1. A big pat on the back to P.K. Subban. Already heavily involved in charity work (P.K. and his family are the faces of Hyundai Hockey Helpers, a non profit organization that assists parents struggling with cost of enrolling their kids in North America’s most expensive sport), the popular (and often controversial) Montreal Canadiens defenseman pledged ten million dollars over the next seven years to the Montreal Children’s Hospital. It is by far the biggest single donation a member of the venerated Habs franchise has ever donated to charity. Subban’s contributions on the ice never go unnoticed by his teammates or Habs fans (or their opponents, for that matter), and now, with a wing of the hospital bearing his name, his presence and generosity to the community won’t either.

          An honourable shout out to Washington Capitals winger T.J. Oshie and Montreal Canadiens goalie Carey Price in this category as well. When the St. Louis Blues traded the popular Oshie to Washington last off-season, five-year-old Libby Lu was so distraught at his departure that she locked herself in a closet crying, refusing to come out. Well, T.J. reached out to little Libby twice, first calling her on a Sportscenter talk show and then by mailing her a crate full of Washington Capitals swag, all of it autographed, ensuring that Libby would not only be a T.J. Oshie fan her entire life, but also a hockey one as well. Meanwhile Carey Price has been heavily involved in a number of youth programs, everything from donating equipment to Aboriginal communities to raffling off his game masks. Price’s community work won him the Jean Beliveau award last October, awarded by the legendary Beliveau’s wife. Good job, gentlemen, good job.

Shayne Kempton





When the Tamp Bay Lightning eliminated the New York Rangers last week, much was said about the difference between their on ice celebration, where players poured off the bench to mob each other in raucous joy, to that of their eventual Stanley Cup opponent Chicago Blackhawks, who treated it like just another day at the office when they sent the Anaheim Ducks packing in the seventh game of the Western Conference Final. Since the matchup became official, the Bolts have been getting precious little respect from any corner of Hockeydom, the most charitable prediction most pundits have offered is that Steve Stamkos and crew may last as long as six games against the mighty Chicago Blackhawks. Reading most analytical breakdowns, the mainstream sports media seems content to ruffle Tampa Bay’s hair like the upstart scamps they are, scamps who are so overmatched they should just save themselves the bother and eventual humiliation and not even show up for the games. And while the media has been borderline condescending to the Lightning, the blogosphere has been even more merciless. According to the citizens of the Internet, Tampa is just lucky to be where they are, most are predicting the Bolts will suffer an embarrassing sweep at the hands of the boys from the Windy City and many give you the impression that the Lightning should bow down and kiss the feet of their opponents. Apparently, representing the East for the Stanley Cup, the toughest trophy in all of professional sports to win, no longer warrants any respect. The Tampa Lightning have become, for lack of a better comparison, the Rodney Dangerfield of the NHL.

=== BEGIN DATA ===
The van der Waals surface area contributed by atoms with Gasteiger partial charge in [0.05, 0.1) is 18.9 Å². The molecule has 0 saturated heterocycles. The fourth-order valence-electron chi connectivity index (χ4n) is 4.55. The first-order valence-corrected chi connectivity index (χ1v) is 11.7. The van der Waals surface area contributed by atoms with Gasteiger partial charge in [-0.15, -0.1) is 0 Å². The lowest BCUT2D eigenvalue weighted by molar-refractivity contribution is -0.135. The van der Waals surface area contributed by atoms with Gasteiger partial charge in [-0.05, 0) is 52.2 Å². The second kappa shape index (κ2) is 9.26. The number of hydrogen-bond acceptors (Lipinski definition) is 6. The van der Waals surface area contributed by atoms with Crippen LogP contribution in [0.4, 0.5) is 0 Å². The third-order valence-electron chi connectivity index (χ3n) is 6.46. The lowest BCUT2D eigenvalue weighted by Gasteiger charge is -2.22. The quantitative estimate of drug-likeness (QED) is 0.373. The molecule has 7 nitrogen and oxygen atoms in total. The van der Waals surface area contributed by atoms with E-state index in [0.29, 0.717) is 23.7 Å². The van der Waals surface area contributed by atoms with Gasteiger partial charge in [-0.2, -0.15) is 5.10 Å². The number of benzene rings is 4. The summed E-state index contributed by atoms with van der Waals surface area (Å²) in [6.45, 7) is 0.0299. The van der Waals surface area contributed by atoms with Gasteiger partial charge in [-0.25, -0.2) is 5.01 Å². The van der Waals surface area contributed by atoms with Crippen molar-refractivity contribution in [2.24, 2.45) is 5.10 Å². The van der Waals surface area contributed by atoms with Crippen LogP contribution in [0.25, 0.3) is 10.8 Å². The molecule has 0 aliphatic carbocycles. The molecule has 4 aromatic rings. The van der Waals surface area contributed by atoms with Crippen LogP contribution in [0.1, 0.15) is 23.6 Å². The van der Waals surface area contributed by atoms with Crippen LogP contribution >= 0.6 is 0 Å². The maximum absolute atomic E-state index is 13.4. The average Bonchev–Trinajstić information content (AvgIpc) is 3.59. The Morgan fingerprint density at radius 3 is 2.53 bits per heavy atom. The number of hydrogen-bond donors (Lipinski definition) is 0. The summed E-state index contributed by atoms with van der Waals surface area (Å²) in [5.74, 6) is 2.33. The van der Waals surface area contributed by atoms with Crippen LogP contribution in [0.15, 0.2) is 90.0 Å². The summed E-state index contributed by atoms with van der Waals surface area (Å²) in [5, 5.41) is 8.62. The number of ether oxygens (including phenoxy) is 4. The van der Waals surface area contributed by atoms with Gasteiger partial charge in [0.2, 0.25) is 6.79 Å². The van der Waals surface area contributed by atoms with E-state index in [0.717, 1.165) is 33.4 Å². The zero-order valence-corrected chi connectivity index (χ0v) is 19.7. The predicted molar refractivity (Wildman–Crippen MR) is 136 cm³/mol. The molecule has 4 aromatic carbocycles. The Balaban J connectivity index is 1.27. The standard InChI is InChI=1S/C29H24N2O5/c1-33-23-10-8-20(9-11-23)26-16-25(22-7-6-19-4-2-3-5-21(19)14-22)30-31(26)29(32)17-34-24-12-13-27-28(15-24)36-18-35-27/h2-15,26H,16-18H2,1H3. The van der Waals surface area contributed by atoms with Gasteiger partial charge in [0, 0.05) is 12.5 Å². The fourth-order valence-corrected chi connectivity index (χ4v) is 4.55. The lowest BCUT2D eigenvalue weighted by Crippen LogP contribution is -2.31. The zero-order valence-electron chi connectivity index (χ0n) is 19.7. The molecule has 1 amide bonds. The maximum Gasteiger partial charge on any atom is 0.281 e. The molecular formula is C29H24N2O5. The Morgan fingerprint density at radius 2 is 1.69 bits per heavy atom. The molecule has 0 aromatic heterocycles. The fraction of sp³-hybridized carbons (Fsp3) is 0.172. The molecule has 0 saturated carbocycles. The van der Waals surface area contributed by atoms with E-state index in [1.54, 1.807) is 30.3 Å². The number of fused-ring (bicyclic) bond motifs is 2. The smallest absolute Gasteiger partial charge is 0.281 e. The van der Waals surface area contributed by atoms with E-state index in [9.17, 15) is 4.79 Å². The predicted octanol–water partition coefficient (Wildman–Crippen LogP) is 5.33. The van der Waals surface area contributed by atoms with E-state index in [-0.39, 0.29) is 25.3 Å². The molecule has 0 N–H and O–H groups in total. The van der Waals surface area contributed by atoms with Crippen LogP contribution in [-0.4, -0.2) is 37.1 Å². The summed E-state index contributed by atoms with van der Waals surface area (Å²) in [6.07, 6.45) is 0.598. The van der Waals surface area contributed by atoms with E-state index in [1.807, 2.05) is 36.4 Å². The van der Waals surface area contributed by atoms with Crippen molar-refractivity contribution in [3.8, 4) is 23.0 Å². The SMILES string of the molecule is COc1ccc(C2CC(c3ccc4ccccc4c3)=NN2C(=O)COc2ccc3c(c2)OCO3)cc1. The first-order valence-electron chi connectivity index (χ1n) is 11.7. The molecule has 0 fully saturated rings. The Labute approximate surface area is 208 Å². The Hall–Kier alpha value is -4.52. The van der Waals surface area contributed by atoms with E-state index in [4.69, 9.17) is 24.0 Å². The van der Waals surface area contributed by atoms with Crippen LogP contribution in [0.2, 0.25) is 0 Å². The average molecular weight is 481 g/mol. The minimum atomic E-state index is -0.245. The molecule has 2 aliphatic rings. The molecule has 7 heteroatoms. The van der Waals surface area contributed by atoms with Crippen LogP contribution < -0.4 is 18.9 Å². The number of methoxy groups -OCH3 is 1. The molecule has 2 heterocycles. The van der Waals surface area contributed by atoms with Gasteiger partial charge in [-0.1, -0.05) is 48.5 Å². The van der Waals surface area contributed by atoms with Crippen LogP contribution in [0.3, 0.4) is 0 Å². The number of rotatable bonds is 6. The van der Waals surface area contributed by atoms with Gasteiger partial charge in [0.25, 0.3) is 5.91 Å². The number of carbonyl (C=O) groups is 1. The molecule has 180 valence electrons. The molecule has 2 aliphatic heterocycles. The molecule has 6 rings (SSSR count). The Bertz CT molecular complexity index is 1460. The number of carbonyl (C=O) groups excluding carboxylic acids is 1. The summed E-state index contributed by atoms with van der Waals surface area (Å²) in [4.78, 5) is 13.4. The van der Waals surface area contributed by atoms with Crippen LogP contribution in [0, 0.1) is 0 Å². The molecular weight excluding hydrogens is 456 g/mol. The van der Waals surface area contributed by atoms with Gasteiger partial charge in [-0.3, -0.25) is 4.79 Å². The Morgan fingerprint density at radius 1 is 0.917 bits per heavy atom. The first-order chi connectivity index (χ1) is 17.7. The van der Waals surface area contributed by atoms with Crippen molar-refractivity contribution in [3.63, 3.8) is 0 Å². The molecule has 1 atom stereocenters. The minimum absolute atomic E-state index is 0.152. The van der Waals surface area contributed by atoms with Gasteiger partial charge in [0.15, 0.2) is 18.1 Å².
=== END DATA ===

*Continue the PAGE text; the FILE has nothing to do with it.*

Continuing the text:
This isn’t a prediction; these teams are both elite squads who earned their respective berths in the Final, and they offer one of the more intriguing matchups in recent memory. Nor is this to say that the Chicago Blackhawks don’t deserve the vast respect they get. This is a team that has made the playoffs seven consecutive years (no small feat in the NHL’s thirty team salary cap world), this is their third trip to the Stanley Cup finals in the past six years and they’ve hoisted Lord Stanley’s coveted Chalice twice in the same period. Lightning captain Steve Stamkos called the Blackhawks a beast, and for good reason. There is just as much chance that this series ends in a sweep, as there is that it goes the distance in a seven game marathon.